Planning Ahead for Triggers in Recovery
Triggering feelings, circumstances, and events are always going to be an obstacle to living a sober life — but those road bumps can become mountains if you’re unprepared or unsure how to respond. While triggers can be difficult to face, finding ways around them and tackling them responsibly will make it easier to resist substance use urges in the moment and in the long run.
To help you stay on the right path in sobriety, we’ve compiled five preventative measures to keep yourself from encountering — or succumbing to — harmful triggers.
Identify Your Triggers
Your recovery journey is unique, and so are the triggers that can put you in danger of relapsing. Analyzing the situations that induced emotional or mental symptoms like anxiety, depression, fear, or self-deprecation in the past can help you plan ahead and put your sobriety first.
It may be tough, but it’s valuable to take a deeper look at your relationships, living conditions, and traumas to understand not only which people, places, and things are triggering, but also why. These can range from obvious issues like failed relationships, financial hardships, or losses to undefined traumas like prolonged isolation, family problems, or smells, tastes, and noises that recall your lows. Considering them when you’re in a good place is the first step to overcoming them when they’re in your face.
Set Firm Boundaries
To avoid triggering situations, establish limits that work best for you and your lifestyle. You likely won’t feel comfortable going to a bar or party with friends, but you may also need to consider how you can safely enjoy concerts, sporting events, family gatherings, and more.
A variety of situations could provoke, so it’s essential to learn how to set boundaries. Saying “no” to invitations or activities isn’t rude, especially if you suspect that specific people or places could negatively impact your sobriety. Be honest and straightforward when rejecting an invite to help others understand and respect your decision: it’s more important to skip events that don’t support your goals.
Examine Your Relationships
Everyone needs people they can rely on for additional compassion and motivation, and that’s especially true during early recovery. Reflect on your relationships with friends and family to determine who will encourage your past behavior and who will support you throughout your journey.
Toxic relationships can create challenging feelings of guilt, pressure, and shame that could drive you to engage in destructive behaviors. If you feel your current connections aren’t lifting you up and bringing you joy, it may be time to build new ones. Consider reaching out to fellow Extra Mile Recovery alumni to bond with people who truly understand what you’re going through.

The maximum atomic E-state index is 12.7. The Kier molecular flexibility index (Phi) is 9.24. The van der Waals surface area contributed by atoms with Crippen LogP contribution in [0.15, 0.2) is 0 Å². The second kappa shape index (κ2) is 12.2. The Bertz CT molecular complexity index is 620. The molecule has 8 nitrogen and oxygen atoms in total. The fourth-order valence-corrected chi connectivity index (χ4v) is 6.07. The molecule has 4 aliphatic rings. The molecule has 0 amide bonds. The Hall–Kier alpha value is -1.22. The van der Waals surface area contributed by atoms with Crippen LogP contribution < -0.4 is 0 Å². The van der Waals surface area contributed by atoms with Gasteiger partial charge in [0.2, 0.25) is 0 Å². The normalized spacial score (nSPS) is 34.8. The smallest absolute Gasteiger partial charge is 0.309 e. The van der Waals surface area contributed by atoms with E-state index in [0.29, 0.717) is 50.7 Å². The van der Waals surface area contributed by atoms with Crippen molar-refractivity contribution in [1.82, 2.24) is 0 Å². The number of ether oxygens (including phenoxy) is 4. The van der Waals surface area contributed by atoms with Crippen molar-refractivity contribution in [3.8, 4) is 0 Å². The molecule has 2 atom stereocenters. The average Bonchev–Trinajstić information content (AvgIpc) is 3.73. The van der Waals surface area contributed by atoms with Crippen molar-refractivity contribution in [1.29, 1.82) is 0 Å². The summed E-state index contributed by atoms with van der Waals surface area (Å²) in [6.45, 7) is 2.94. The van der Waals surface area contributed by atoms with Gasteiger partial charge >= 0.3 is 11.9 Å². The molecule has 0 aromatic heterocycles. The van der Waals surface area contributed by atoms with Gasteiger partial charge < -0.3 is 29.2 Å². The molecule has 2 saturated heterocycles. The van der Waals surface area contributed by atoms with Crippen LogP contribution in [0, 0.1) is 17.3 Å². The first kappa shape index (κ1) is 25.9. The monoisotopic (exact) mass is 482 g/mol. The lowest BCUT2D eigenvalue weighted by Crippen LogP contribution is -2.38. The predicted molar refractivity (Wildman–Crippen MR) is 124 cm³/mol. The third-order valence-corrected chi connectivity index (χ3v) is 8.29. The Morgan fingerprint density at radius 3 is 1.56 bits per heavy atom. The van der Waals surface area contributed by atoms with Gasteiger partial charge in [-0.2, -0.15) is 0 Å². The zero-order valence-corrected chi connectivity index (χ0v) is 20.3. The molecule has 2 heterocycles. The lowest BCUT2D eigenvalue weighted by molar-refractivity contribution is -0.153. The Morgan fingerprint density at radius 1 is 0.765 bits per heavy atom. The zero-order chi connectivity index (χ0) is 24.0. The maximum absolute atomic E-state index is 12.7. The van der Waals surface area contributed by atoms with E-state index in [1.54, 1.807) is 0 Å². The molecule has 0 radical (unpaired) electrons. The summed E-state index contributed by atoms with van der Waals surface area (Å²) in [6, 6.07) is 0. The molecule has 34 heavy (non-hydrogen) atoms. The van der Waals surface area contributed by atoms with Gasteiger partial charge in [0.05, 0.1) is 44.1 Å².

Since addiction affects the mind, body, and spirit, it’s essential to account for all three aspects. Putting your health and happiness first isn’t just “giving yourself a break,” it’s also a responsible and crucial part of managing the ups and downs of sobriety.
Self-care isn’t limited to soaking in a bubble bath or applying a face mask, although they can absolutely help; it refers to any activity that contributes to your overall wellbeing. Consider exercising, meditating, hiking, or writing in a journal. Set aside time for hobbies you love, such as reading, playing an instrument, cooking, or watching your favorite show. Let yourself reset and regain energy!
Use the H.A.L.T. System
To increase self-awareness, try the H.A.L.T. system. Sometimes, we need to identify the underlying reasons we feel badly well before we can effectively combat negative emotions.
- Hungry — Eat tasty, balanced meals to sustain your energy and mood. Each day, aim for three nutritional meals and three healthy snacks with protein, whole grains, fruits, and vegetables.
- Angry — Anger is natural, but it’s important to express in a healthy way. Use that energy to accomplish something like exercise or cleaning, and once the feeling subsides, take time to acknowledge and interpret it so you can learn how to avoid or channel it the right way.
- Lonely — If you feel isolated, ask yourself whether you’ve reached out to your support network recently. Contact friends, family members, or sponsors and be willing to talk through feelings.
- Tired — Normalize your sleep schedule by waking up and going to bed at the same time every day. If you have trouble falling asleep, create a dark, quiet sleeping environment and try calming activities like reading, drinking tea, or taking a bath before bedtime.
Extra Mile Recovery Can Help
You don’t have to prepare for recovery triggers on your own — we’re here for you every step of the way with preventive skills and a lifetime of support. With individualized counseling, chronic relapse programs, aftercare planning, and more, Extra Mile Recovery can teach you how to identify your triggers, avoid unnecessary exposure to them, and respond in healthy ways when they arise.